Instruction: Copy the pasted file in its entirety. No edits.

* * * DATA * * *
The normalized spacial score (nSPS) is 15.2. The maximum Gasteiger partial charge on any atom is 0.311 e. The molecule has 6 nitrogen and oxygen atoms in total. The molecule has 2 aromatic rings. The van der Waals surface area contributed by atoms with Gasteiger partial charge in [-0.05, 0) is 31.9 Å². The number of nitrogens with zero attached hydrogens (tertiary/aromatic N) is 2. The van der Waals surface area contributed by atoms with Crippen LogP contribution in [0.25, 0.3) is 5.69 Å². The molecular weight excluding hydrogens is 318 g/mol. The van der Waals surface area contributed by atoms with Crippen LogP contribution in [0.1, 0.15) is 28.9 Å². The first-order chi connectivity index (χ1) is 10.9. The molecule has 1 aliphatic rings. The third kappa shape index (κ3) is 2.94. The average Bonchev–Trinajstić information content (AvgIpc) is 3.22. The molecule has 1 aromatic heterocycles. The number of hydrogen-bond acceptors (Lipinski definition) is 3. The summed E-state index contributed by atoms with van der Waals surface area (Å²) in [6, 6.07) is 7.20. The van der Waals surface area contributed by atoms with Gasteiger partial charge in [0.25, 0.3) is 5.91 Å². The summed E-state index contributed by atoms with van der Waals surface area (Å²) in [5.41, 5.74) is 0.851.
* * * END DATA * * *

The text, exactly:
The normalized spacial score (nSPS) is 15.2. The maximum Gasteiger partial charge on any atom is 0.311 e. The molecule has 6 nitrogen and oxygen atoms in total. The molecule has 2 aromatic rings. The van der Waals surface area contributed by atoms with Gasteiger partial charge in [-0.05, 0) is 31.9 Å². The number of nitrogens with zero attached hydrogens (tertiary/aromatic N) is 2. The van der Waals surface area contributed by atoms with Crippen LogP contribution in [0.25, 0.3) is 5.69 Å². The molecular weight excluding hydrogens is 318 g/mol. The van der Waals surface area contributed by atoms with Crippen LogP contribution in [0.1, 0.15) is 28.9 Å². The first-order chi connectivity index (χ1) is 10.9. The molecule has 1 aliphatic rings. The third kappa shape index (κ3) is 2.94. The average Bonchev–Trinajstić information content (AvgIpc) is 3.22. The molecule has 1 aromatic heterocycles. The number of hydrogen-bond acceptors (Lipinski definition) is 3. The summed E-state index contributed by atoms with van der Waals surface area (Å²) in [6, 6.07) is 7.20. The van der Waals surface area contributed by atoms with Gasteiger partial charge in [0.25, 0.3) is 5.91 Å². The summed E-state index contributed by atoms with van der Waals surface area (Å²) in [5.41, 5.74) is 0.851.